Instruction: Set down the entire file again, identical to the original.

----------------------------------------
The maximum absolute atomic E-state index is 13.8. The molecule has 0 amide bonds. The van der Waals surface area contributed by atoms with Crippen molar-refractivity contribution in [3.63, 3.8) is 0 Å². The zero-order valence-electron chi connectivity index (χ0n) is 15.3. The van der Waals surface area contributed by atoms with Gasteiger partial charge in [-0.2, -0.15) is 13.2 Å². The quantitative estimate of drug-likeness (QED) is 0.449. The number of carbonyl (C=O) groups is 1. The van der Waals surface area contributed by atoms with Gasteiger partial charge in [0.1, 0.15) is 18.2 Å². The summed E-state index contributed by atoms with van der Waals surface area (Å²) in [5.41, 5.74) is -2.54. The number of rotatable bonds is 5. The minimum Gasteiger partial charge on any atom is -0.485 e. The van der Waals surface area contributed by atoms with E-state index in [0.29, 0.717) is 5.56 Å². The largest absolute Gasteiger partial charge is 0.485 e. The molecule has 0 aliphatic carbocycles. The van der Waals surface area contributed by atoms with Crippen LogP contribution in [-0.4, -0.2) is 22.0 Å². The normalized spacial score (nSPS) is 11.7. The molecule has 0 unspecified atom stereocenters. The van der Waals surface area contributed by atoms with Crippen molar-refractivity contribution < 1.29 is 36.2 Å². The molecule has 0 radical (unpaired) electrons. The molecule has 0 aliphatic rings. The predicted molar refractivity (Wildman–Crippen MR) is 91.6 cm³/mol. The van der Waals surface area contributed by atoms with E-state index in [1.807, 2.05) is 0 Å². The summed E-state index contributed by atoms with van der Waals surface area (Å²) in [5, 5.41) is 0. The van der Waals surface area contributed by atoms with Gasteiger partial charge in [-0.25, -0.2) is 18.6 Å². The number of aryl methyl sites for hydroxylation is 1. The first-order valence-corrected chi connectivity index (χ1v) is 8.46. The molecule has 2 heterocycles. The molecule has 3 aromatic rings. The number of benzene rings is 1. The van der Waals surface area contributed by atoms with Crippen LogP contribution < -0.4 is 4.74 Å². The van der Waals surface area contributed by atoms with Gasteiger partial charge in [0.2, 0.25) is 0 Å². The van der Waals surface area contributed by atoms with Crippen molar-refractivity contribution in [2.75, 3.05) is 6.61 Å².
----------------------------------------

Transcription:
The maximum absolute atomic E-state index is 13.8. The molecule has 0 amide bonds. The van der Waals surface area contributed by atoms with Crippen molar-refractivity contribution in [3.63, 3.8) is 0 Å². The zero-order valence-electron chi connectivity index (χ0n) is 15.3. The van der Waals surface area contributed by atoms with Gasteiger partial charge in [-0.2, -0.15) is 13.2 Å². The quantitative estimate of drug-likeness (QED) is 0.449. The number of carbonyl (C=O) groups is 1. The van der Waals surface area contributed by atoms with Gasteiger partial charge in [0.1, 0.15) is 18.2 Å². The summed E-state index contributed by atoms with van der Waals surface area (Å²) in [5.41, 5.74) is -2.54. The number of rotatable bonds is 5. The minimum Gasteiger partial charge on any atom is -0.485 e. The van der Waals surface area contributed by atoms with E-state index in [0.29, 0.717) is 5.56 Å². The largest absolute Gasteiger partial charge is 0.485 e. The molecule has 0 aliphatic carbocycles. The van der Waals surface area contributed by atoms with Crippen LogP contribution in [-0.4, -0.2) is 22.0 Å². The normalized spacial score (nSPS) is 11.7. The molecule has 0 unspecified atom stereocenters. The van der Waals surface area contributed by atoms with Crippen molar-refractivity contribution < 1.29 is 36.2 Å². The molecule has 0 radical (unpaired) electrons. The molecule has 0 aliphatic rings. The predicted molar refractivity (Wildman–Crippen MR) is 91.6 cm³/mol. The van der Waals surface area contributed by atoms with E-state index in [1.807, 2.05) is 0 Å². The summed E-state index contributed by atoms with van der Waals surface area (Å²) in [5, 5.41) is 0. The van der Waals surface area contributed by atoms with Gasteiger partial charge in [-0.25, -0.2) is 18.6 Å². The number of aryl methyl sites for hydroxylation is 1. The first-order valence-corrected chi connectivity index (χ1v) is 8.46. The molecule has 2 heterocycles. The molecule has 3 aromatic rings. The number of benzene rings is 1. The van der Waals surface area contributed by atoms with Crippen LogP contribution < -0.4 is 4.74 Å². The van der Waals surface area contributed by atoms with Gasteiger partial charge in [0.2, 0.25) is 0 Å². The van der Waals surface area contributed by atoms with Crippen molar-refractivity contribution in [2.75, 3.05) is 6.61 Å².